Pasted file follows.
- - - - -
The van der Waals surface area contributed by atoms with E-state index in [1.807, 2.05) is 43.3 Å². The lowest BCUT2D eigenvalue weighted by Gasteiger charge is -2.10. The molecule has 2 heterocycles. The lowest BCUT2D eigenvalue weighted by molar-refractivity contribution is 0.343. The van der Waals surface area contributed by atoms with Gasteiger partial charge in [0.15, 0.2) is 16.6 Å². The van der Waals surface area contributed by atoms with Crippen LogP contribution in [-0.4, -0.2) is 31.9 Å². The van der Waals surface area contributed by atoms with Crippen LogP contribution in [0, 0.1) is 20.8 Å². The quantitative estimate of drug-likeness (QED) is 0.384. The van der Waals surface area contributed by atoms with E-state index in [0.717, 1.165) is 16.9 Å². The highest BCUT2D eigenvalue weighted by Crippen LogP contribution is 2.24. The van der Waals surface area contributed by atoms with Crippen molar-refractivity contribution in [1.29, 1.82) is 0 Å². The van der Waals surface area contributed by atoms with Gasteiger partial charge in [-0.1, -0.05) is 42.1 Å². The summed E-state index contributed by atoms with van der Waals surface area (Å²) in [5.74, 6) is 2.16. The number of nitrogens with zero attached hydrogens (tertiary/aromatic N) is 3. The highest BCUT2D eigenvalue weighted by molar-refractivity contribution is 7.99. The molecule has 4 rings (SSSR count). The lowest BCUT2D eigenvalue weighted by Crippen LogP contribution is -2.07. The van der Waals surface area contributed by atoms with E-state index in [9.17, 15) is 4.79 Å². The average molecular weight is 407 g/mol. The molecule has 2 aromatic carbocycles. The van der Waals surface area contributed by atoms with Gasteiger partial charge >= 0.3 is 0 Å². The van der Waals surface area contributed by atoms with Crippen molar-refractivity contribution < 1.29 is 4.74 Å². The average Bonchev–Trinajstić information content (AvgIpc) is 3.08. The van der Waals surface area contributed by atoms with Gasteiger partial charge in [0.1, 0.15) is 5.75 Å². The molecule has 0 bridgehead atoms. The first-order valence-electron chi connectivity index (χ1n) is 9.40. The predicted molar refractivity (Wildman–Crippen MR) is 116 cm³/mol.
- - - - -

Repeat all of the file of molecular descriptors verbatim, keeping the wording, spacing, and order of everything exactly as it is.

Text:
The van der Waals surface area contributed by atoms with E-state index in [1.807, 2.05) is 43.3 Å². The lowest BCUT2D eigenvalue weighted by Gasteiger charge is -2.10. The molecule has 2 heterocycles. The lowest BCUT2D eigenvalue weighted by molar-refractivity contribution is 0.343. The van der Waals surface area contributed by atoms with Gasteiger partial charge in [0.15, 0.2) is 16.6 Å². The van der Waals surface area contributed by atoms with Crippen LogP contribution in [-0.4, -0.2) is 31.9 Å². The van der Waals surface area contributed by atoms with Crippen LogP contribution in [0, 0.1) is 20.8 Å². The quantitative estimate of drug-likeness (QED) is 0.384. The van der Waals surface area contributed by atoms with E-state index in [0.717, 1.165) is 16.9 Å². The highest BCUT2D eigenvalue weighted by Crippen LogP contribution is 2.24. The van der Waals surface area contributed by atoms with Crippen molar-refractivity contribution in [1.29, 1.82) is 0 Å². The van der Waals surface area contributed by atoms with Gasteiger partial charge in [-0.1, -0.05) is 42.1 Å². The summed E-state index contributed by atoms with van der Waals surface area (Å²) in [5.74, 6) is 2.16. The number of nitrogens with zero attached hydrogens (tertiary/aromatic N) is 3. The highest BCUT2D eigenvalue weighted by molar-refractivity contribution is 7.99. The molecule has 4 rings (SSSR count). The lowest BCUT2D eigenvalue weighted by Crippen LogP contribution is -2.07. The van der Waals surface area contributed by atoms with E-state index in [9.17, 15) is 4.79 Å². The average molecular weight is 407 g/mol. The molecule has 2 aromatic carbocycles. The van der Waals surface area contributed by atoms with Gasteiger partial charge >= 0.3 is 0 Å². The van der Waals surface area contributed by atoms with Crippen molar-refractivity contribution < 1.29 is 4.74 Å². The average Bonchev–Trinajstić information content (AvgIpc) is 3.08. The van der Waals surface area contributed by atoms with Gasteiger partial charge in [0.1, 0.15) is 5.75 Å². The molecule has 0 bridgehead atoms. The first-order valence-electron chi connectivity index (χ1n) is 9.40. The predicted molar refractivity (Wildman–Crippen MR) is 116 cm³/mol.